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Sat, 29 Jan 2022
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Health & Wellness


Hallucinogenic drug found in Christmas toy

Bindeez had been tipped as one of the must-have toys this Christmas

A popular toy has been withdrawn from shops because of fears it may contain a potentially lethal hallucinogenic drug.

Bindeez, which allows young children to make animals and other shapes from beads, were predicted to be a popular present this Christmas.

Retailers, including Woolworths and Argos, withdrew the sets after Moose Entertainment, an Australian company that designed the product, admitted that a "small number" of children in Australia needed treatment after swallowing the beads.


Anti-smoking agenda 'caused air pollution problem to be obscured'

Governments concealed the huge threat to public health caused by air pollution in the wake of the great London smog 50 years ago, and attempted to shift all the blame on to cigarette smoking, a medical historian will allege today.


Overweight people have lower death rate

About two years ago, a group of federal researchers reported that overweight people have a lower death rate than people who are normal weight, underweight or obese. Now, investigating further, they found out which diseases are more likely to lead to death in each weight group.


Beautiful Outside, Rotten Inside: Israeli Youth Addicted to Dieting

The percentage of Israeli girls who are on a diet is one of the highest in the West but not because they are overweight, Yedioth Ahronoth reported Sunday, quoting a new study.

The study, conducted by Dr. Yossi Harel of the Sociology and Anthropology Department at Bar-Ilan University, included 106,119 14-year olds from 33 countries, of which 1,500 Israeli boys and 2,000 girls.


Do Energy Drinks Jolt The Heart?

Energy drinks may boost your blood pressure and heart rate, as well as your vitality, researchers say.

In a small study, they found that drinking just two cans of a popular drink increased blood pressure and heart rate within four hours.


Protestors Voice Anger Over NYC Mold, Rodents

Apartment Conditions Trigger Childrens' Asthma

In New York City, there are more than 300,000 reported asthmatic children, and there are certain everyday factors that are triggering flare-ups. Protestors hit the streets Tuesday, demanding the city help families rid their apartments of these triggers.

"This is actually where I sleep, but I have to stop sleeping here, because every time I go to sleep, I feel like I'm suffocating and I just can't breathe," Adriana Espinal told CBS 2.

Comment: Once again we are shown just what kinds of people are in top positions in the U.S.....those without a conscience.

To say that there is not enough scientific consensus is just a stall tactic. When you have people's health and lives on the line, you don't put forth such a ridiculous excuse as have these people.

To learn more about what is happening to the whole U.S. society, go here.


The REAL Reasons You Want to Avoid Genetically Modified Foods


Antioxidants could provide all-purpose radiation protection

Two common dietary molecules found in legumes and bran could protect DNA from the harmful effects of radiation, researchers from the University of Maryland report. Inositol and inositol hexaphosphate (IP6) protected both human skin cells and a skin cancer-prone mouse from exposure to ultraviolet B (UVB) radiation, the damaging radiation found in sunlight, the team reported today at the American Association for Cancer Research Centennial Conference on Translational Cancer Medicine.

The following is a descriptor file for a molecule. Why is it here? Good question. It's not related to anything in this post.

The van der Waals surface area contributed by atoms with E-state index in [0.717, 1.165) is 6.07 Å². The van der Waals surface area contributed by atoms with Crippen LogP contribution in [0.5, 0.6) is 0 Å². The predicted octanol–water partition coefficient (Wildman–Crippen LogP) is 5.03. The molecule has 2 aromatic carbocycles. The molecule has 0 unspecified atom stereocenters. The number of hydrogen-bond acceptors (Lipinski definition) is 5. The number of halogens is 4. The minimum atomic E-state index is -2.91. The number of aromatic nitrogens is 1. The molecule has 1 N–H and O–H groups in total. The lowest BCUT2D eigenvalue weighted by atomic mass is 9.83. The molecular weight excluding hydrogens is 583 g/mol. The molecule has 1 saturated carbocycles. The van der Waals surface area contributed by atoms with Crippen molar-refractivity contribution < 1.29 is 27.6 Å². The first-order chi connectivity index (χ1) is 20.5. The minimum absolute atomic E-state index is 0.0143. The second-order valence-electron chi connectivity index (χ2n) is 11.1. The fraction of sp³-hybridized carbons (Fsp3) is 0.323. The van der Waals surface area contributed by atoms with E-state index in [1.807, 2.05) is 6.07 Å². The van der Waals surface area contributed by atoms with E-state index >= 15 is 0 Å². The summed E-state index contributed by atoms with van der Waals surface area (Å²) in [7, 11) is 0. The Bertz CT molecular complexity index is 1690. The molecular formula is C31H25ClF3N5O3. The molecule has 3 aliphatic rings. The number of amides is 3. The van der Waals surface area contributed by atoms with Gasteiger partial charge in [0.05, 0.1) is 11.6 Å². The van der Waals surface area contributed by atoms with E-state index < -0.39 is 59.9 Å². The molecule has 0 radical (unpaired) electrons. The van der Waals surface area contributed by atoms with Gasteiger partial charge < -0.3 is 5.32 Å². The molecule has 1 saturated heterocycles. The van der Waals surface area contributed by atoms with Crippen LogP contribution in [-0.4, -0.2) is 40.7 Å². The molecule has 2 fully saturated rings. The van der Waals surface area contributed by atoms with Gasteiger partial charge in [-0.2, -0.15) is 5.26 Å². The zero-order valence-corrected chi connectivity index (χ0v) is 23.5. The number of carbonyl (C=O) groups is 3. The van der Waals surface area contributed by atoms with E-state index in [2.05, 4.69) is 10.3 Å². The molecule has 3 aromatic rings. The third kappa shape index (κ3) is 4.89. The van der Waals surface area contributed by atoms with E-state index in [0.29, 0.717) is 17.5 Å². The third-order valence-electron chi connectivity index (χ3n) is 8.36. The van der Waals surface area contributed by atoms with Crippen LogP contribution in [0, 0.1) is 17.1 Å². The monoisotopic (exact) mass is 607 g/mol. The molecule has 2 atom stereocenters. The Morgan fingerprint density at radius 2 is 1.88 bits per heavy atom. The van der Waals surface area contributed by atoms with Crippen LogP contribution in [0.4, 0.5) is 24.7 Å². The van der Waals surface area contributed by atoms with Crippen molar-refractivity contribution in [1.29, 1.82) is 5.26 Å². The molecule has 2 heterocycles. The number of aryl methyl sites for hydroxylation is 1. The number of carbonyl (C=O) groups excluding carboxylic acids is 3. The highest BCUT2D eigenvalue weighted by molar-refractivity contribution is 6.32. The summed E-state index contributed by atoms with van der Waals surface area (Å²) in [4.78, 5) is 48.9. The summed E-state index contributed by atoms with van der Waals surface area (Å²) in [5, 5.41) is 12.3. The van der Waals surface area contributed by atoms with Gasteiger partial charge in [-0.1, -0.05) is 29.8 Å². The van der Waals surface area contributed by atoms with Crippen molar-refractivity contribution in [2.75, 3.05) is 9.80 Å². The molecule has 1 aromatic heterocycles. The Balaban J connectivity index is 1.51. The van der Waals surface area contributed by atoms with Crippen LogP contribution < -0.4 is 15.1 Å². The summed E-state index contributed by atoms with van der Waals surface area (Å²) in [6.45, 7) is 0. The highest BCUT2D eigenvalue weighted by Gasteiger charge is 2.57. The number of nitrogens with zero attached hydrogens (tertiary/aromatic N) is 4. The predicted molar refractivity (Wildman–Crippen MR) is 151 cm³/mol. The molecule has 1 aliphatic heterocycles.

According to the researchers, inositol and IP6 could decrease the severity of side effects from radiation therapy, saving healthy cells while simultaneously increasing the potency of the treatment against cancer cells. Both molecules are potent antioxidants, the Maryland researchers say, capable of preventing reactive molecules from injuring DNA and turning cells cancerous.

"Both of these potent antioxidants have been shown to have broad-spectrum anti-tumor capabilities, and now our studies confirm the degree to which these molecules protect against the DNA-damaging effects of ionizing radiation," said Abulkalam M. Shamsuddin, M.D., professor of pathology at the University of Maryland School of Medicine. "Radiation damage is radiation damage, regardless of the source, so there could also be a protective role for IP6 in any form of radiation exposure, whether it is from a therapeutic dose or from solar, cosmic or nuclear sources."


Curry-derived molecules might be too spicy for colorectal cancers

Curcumin, the yellowish component of turmeric that gives curry its flavor, has long been noted for its potential anti-cancer properties. Researchers from Tohoku University in Sendai, Japan, report on an apparent improvement upon nature: two molecular analogues of curcumin that demonstrate even greater tumor suppressive properties. The team presented their findings from the first test of these molecules in a mouse model of colorectal cancer today at the American Association for Cancer Research Centennial Conference on Translational Cancer Medicine.

According to Tohoku University researcher Hiroyuki Shibata, M.D., curcumin is one of the most widely studied plant-based chemicals with anti-cancer properties. Research has associated curcumin with several distinct actions, including the suppression of genes that promote cell growth (for example, the destruction of the pro-cancerous protein â catenin), and induction of programmed cell death (apoptosis) in colorectal cancer.


Device Created for 'Red Wine Headache'

The effects are all too familiar: a fancy dinner, some fine wine and then, a few hours later, a racing heart and a pounding headache. But a device developed by University of California, Berkeley, researchers could help avoid the dreaded "red wine headache."